[e]ach Contracting State shall recognize an agreement in writing under which the parties undertake to submit to arbitration all or any differences which have arisen or which may arise between them in respect of a defined legal relationship, whether contractual or not, concerning a subject matter capable of settlement by arbitration.

The Court must compel arbitration pursuant to the Convention, generally speaking, if four jurisdictional prerequisites are satisfied: (1) there is a written agreement to arbitrate; (2) the agreement provides for arbitration in the territory of a signatory of the Convention; (3) the agreement arises out of a legal relationship that's considered commercial; and (4) a party to the agreement is not an American citizen. Bautista v. Star Cruises, 396 F.3d 1289, 1294 n. 7). There's no question that the prerequisites are satisfied here.

But, an agreement to arbitrate isn't enforceable if it is "null and void, inoperative or incapable of being performed." Art. II(3). The concern here isn't with the underlying, substantive fairness of an arbitration clause, but rather the validity of, in this case, the Seafarer Agreement that contains that clause. As the Eleventh Circuit explained in Bautista, "[t]he Convention's 'null and void' clause... limits the bases upon which an international arbitration agreement may be challenged to standard breach-of-contract defenses." Bautista, 396 F.3d at 1302 (internal citations and quotations omitted). It then listed those defenses as fraud, mistake, duress, and waiver, and noted that "[d]omestic defenses to arbitration are transferable to a Convention Act case only if they fit within the limited scope" of that list. Id. The parties appear to disagree on whether domestic or some other law determines the validity of the Seafarer Agreement, but it seems obvious to the Court that domestic law ultimately controls. See Davis v. O'Melveny & Myers, 485 F.3d 1066, 1072 (9th Cir. 2007). While Panamanian law may govern the parties dispute in arbitration, if the dispute makes it that far, such choice-of-law provisions "say nothing, and mean nothing, as to the threshold issue of arbitrability." Sea Bowld Marine Group, LDC v. Oceanfast Pty, Ltd., 432 F.Supp.2d 1305, 1312 (S.D. Fla. 2006). "[T]he first task of a court asked to compel arbitration of a dispute is to determine whether the parties agreed to arbitrate that dispute." Mitsubishi, 473 U.S. at 625. As to that task, obviously, the Seafarer Agreement's choice of Panama law is irrelevant. To proceed otherwise and actually consult Panamanian law on contract formation would be to treat the Seafarer Agreement as a valid agreement.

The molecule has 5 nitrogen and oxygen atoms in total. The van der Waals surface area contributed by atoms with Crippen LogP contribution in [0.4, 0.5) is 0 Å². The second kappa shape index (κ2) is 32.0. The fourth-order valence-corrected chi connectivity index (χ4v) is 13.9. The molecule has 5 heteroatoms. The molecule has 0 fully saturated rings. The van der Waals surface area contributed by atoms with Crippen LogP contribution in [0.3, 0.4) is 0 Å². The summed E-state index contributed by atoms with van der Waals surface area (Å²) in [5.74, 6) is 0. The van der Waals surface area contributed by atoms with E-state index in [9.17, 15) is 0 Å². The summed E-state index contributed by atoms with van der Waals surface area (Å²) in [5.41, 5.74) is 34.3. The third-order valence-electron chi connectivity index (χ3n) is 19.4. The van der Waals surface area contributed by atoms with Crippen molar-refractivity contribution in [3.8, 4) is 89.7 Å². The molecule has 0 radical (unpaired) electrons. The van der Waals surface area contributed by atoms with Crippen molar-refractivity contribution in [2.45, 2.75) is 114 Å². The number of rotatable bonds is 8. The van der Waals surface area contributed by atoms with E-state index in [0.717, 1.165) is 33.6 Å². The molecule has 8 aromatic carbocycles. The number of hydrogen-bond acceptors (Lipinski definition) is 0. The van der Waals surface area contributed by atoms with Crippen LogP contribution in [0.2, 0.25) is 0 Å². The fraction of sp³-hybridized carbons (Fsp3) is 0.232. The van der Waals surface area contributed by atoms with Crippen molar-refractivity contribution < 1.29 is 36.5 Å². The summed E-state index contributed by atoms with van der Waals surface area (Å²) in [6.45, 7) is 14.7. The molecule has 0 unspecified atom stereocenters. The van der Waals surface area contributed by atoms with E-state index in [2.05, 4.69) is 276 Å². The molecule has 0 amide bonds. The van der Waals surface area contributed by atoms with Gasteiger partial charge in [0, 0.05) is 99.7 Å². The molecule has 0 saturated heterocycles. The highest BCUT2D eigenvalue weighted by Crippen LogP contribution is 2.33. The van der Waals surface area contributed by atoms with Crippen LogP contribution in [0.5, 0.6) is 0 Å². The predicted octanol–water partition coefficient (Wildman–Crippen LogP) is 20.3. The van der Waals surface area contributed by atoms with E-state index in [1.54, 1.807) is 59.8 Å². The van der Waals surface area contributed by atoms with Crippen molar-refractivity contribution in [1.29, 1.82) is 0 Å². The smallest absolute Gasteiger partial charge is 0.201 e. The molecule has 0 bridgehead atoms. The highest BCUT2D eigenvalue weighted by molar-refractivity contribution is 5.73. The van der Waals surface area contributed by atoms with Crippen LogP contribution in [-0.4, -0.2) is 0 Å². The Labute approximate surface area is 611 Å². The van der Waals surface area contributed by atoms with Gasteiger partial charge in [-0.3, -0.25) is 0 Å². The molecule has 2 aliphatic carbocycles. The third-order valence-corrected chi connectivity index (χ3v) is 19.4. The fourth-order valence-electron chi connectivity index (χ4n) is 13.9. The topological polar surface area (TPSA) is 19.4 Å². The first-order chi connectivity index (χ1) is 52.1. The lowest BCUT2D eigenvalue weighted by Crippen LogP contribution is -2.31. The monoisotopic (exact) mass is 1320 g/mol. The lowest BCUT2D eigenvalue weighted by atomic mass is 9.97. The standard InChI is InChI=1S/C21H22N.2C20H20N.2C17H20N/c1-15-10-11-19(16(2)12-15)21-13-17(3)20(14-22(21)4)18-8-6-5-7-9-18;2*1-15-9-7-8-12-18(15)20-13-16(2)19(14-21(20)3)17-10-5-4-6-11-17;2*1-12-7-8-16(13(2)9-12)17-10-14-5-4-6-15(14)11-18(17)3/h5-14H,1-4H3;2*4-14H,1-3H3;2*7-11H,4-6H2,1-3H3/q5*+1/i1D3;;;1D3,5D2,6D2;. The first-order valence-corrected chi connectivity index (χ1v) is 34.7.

Apart from an agreement embodying an arbitration clause being invalid as a matter of contract law, an arbitration clause itself may be invalid as a violation of public policy. The concern here is with "choice-of-forum and choice-of-law clauses operat[ing] in tandem as a prospective waiver of a party's right to pursue statutory remedies," specifically those remedies available under United States law. Mitsubishi, 473 U.S. at 637 n. 19. That concern is heightened when there is "no ...